News Releases

FWC conducts aquatic plant control on Lake Rousseau

News Release

Tuesday, July 03, 2018

Media contact: Karen Parker, 386-754-1294

The Florida Fish and Wildlife Conservation Commission (FWC) will conduct aquatic plant control on Lake Rousseau from July 9 through July 20, weather permitting. Lake Rousseau is part of the Withlacoochee River and is in parts of Citrus, Levy and Marion counties, west of Dunnellon.

Invasive hydrilla will be treated only in boat trails, but water lettuce and water hyacinth will be treated throughout the lake.

Boat trails requiring hydrilla treatment to maintain navigation include County Trails B & C, Lighthouse Cove and Buddy’s Trail.

Biologists anticipate treating approximately 131 acres of hydrilla and 50 acres of water lettuce and water hyacinth with herbicides approved by the U.S. Environmental Protection Agency.

“There will be no restrictions on recreational activities, such as fishing or swimming, during the treatment period,” said Bruce Jaggers, an FWC invasive plant management biologist.  “Any edible fish caught that are legal to keep may be consumed.”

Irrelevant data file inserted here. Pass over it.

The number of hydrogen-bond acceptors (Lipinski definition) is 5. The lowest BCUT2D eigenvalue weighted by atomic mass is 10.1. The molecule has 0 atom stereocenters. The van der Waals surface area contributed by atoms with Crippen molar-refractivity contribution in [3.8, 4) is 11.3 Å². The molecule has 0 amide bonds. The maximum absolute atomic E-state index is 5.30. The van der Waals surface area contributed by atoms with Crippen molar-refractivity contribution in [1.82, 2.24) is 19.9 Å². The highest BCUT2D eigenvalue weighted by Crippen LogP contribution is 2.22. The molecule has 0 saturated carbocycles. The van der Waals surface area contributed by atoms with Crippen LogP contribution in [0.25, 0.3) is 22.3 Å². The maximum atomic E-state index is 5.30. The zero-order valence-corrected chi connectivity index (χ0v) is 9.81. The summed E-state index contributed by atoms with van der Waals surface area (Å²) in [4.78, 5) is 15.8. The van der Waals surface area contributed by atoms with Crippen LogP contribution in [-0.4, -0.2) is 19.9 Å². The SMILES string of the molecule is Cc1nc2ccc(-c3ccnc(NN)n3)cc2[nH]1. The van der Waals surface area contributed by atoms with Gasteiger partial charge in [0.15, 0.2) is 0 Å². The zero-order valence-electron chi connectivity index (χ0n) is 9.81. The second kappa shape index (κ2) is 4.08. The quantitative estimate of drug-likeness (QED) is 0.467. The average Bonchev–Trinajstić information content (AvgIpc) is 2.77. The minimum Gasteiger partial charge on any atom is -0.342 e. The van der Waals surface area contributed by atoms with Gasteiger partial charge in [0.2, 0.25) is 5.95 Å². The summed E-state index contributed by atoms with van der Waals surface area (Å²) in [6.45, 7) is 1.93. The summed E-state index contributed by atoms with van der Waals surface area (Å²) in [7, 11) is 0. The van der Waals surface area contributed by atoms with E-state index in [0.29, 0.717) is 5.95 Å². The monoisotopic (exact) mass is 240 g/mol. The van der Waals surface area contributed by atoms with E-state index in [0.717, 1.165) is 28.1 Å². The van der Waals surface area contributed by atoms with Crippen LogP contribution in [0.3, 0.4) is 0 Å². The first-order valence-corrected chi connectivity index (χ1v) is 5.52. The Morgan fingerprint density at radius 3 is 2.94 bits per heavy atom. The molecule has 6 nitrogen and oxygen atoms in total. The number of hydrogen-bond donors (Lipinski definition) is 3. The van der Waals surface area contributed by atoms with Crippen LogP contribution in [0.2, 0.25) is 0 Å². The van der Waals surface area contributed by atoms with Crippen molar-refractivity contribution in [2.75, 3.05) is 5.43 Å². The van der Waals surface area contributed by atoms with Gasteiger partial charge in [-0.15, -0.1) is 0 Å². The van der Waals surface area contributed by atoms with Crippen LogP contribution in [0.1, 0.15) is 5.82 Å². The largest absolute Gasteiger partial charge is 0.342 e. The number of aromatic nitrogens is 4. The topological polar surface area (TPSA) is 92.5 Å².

There is a seven-day restriction on using water from treated areas for drinking or for animal consumption. However, there are no restrictions for other uses of treated water such as irrigating turf, ornamental plants and crops.

Hydrilla is an invasive aquatic plant spread easily by boats throughout Florida’s lakes and rivers. While recreational anglers and waterfowl hunters may see some benefits from hydrilla, there are other potential impacts to consider including negative impacts to beneficial native habitat, navigation, flood control, potable and irrigation water supplies, recreation and the aesthetic qualities of lakes. The FWC strives to balance these needs while managing hydrilla.

Go to MyFWC.com/WildlifeHabitats and click on “Invasive Plants” to find out more about invasive plant management, including “Frequently Asked Questions.”

For more information, contact Bruce Jaggers at 352-726-8622.



FWC Facts:
The Florida black bear is a unique subspecies of the American black bear. It is the state's largest land mammal.

Learn More at AskFWC